There are only four countries, aside from the U.S., that the National Security Agency cannot legally spy on: Britain, Australia, New Zealand, and Canada.
The rest of the world is fair game, including 28 allied sovereign territories.
The NSA has recently come under fire for its information gathering practices. In 2008, President Bush signed an amendment to the Foreign Intelligence Surveillance Act which granted the NSA the power to track the emails and phone calls of foreigners.
A classified document from 2010 indicates that FISA provided the NSA with more leeway than what was originally written into the amendment. Edward Snowden, an NSA contractor-turned whistle-blower, uncovered documents that indicate that citizens of 193 countries might have been targeted.
FISA Courts also enabled the NSA to gather information on the World Bank, the International Monetary Fund, the European Union, and the International Atomic Energy Agency.
“These documents show both the potential scope of the government’s surveillance activities and the exceedingly modest role the court plays in overseeing them,” said Jameel Jaffer, deputy legal director for the American Civil Liberties Union, who had the documents described to him.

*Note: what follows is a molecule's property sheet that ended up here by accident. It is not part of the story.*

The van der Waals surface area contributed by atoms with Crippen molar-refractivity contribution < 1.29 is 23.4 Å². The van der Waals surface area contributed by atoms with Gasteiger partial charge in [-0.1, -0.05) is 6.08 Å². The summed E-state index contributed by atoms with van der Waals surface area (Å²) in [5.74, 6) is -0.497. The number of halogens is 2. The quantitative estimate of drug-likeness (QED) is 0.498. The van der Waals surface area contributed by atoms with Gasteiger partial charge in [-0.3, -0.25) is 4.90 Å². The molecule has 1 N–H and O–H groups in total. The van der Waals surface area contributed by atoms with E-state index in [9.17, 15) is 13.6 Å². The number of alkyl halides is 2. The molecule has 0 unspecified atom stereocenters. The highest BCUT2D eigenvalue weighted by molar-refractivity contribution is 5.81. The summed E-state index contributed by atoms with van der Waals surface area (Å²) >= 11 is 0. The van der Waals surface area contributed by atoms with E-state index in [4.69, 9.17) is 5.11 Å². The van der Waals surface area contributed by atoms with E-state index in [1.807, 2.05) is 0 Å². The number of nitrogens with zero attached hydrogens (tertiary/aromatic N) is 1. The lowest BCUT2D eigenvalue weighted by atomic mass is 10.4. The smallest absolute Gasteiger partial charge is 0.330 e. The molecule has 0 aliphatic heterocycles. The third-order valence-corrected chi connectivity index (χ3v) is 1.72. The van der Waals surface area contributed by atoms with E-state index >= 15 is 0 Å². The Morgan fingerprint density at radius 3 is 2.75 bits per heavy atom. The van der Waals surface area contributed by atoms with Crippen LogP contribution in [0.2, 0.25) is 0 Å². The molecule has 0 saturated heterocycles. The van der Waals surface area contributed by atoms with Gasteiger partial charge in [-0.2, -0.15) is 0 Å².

Defenders of the NSA's actions, however, claim that the widespread surveillance might have saved American lives.
“It’s not impossible to imagine a humanitarian crisis in a country that’s friendly to the United States, where the military might be expected on a moment’s notice to go in and evacuate all Americans,” said a former senior defense official who spoke on the condition of anonymity to discuss sensitive matters. “If that certification did not list the country,” the NSA could not gather intelligence under the law, the former official said.